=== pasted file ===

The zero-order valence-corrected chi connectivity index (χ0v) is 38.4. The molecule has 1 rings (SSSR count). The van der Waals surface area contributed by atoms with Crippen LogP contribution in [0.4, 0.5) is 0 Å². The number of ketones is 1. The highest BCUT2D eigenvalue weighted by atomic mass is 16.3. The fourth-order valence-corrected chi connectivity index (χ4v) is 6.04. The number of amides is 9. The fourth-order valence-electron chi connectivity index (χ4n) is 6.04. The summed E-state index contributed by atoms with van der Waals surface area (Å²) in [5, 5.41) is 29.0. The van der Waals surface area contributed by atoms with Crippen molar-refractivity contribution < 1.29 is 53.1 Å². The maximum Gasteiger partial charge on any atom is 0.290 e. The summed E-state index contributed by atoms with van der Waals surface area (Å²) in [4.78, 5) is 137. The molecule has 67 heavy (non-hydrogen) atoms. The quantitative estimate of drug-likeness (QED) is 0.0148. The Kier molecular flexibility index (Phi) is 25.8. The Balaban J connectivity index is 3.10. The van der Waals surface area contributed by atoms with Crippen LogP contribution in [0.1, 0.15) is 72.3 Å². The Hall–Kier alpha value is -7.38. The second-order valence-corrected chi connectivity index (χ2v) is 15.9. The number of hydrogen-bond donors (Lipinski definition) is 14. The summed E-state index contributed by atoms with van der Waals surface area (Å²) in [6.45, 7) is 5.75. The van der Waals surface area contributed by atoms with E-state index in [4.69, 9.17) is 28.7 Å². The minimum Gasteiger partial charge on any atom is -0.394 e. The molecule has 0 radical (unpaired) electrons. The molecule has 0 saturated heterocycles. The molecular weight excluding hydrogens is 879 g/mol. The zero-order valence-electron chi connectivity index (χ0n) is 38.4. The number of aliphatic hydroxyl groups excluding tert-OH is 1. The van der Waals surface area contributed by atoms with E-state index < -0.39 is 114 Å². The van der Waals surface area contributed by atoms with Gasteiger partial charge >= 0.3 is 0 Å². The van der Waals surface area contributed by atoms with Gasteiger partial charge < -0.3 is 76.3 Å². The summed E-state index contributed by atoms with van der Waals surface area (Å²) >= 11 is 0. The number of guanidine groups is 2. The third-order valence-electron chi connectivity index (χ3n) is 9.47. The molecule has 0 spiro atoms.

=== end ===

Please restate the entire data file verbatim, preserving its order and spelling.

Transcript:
The zero-order valence-corrected chi connectivity index (χ0v) is 38.4. The molecule has 1 rings (SSSR count). The van der Waals surface area contributed by atoms with Crippen LogP contribution in [0.4, 0.5) is 0 Å². The number of ketones is 1. The highest BCUT2D eigenvalue weighted by atomic mass is 16.3. The fourth-order valence-corrected chi connectivity index (χ4v) is 6.04. The number of amides is 9. The fourth-order valence-electron chi connectivity index (χ4n) is 6.04. The summed E-state index contributed by atoms with van der Waals surface area (Å²) in [5, 5.41) is 29.0. The van der Waals surface area contributed by atoms with Crippen molar-refractivity contribution < 1.29 is 53.1 Å². The maximum Gasteiger partial charge on any atom is 0.290 e. The summed E-state index contributed by atoms with van der Waals surface area (Å²) in [4.78, 5) is 137. The molecule has 67 heavy (non-hydrogen) atoms. The quantitative estimate of drug-likeness (QED) is 0.0148. The Kier molecular flexibility index (Phi) is 25.8. The Balaban J connectivity index is 3.10. The van der Waals surface area contributed by atoms with Crippen LogP contribution in [0.1, 0.15) is 72.3 Å². The Hall–Kier alpha value is -7.38. The second-order valence-corrected chi connectivity index (χ2v) is 15.9. The number of hydrogen-bond donors (Lipinski definition) is 14. The summed E-state index contributed by atoms with van der Waals surface area (Å²) in [6.45, 7) is 5.75. The van der Waals surface area contributed by atoms with E-state index in [4.69, 9.17) is 28.7 Å². The minimum Gasteiger partial charge on any atom is -0.394 e. The molecule has 0 radical (unpaired) electrons. The molecule has 0 saturated heterocycles. The molecular weight excluding hydrogens is 879 g/mol. The zero-order valence-electron chi connectivity index (χ0n) is 38.4. The number of aliphatic hydroxyl groups excluding tert-OH is 1. The van der Waals surface area contributed by atoms with E-state index < -0.39 is 114 Å². The van der Waals surface area contributed by atoms with Gasteiger partial charge >= 0.3 is 0 Å². The van der Waals surface area contributed by atoms with Gasteiger partial charge < -0.3 is 76.3 Å². The summed E-state index contributed by atoms with van der Waals surface area (Å²) >= 11 is 0. The number of guanidine groups is 2. The third-order valence-electron chi connectivity index (χ3n) is 9.47. The molecule has 0 spiro atoms.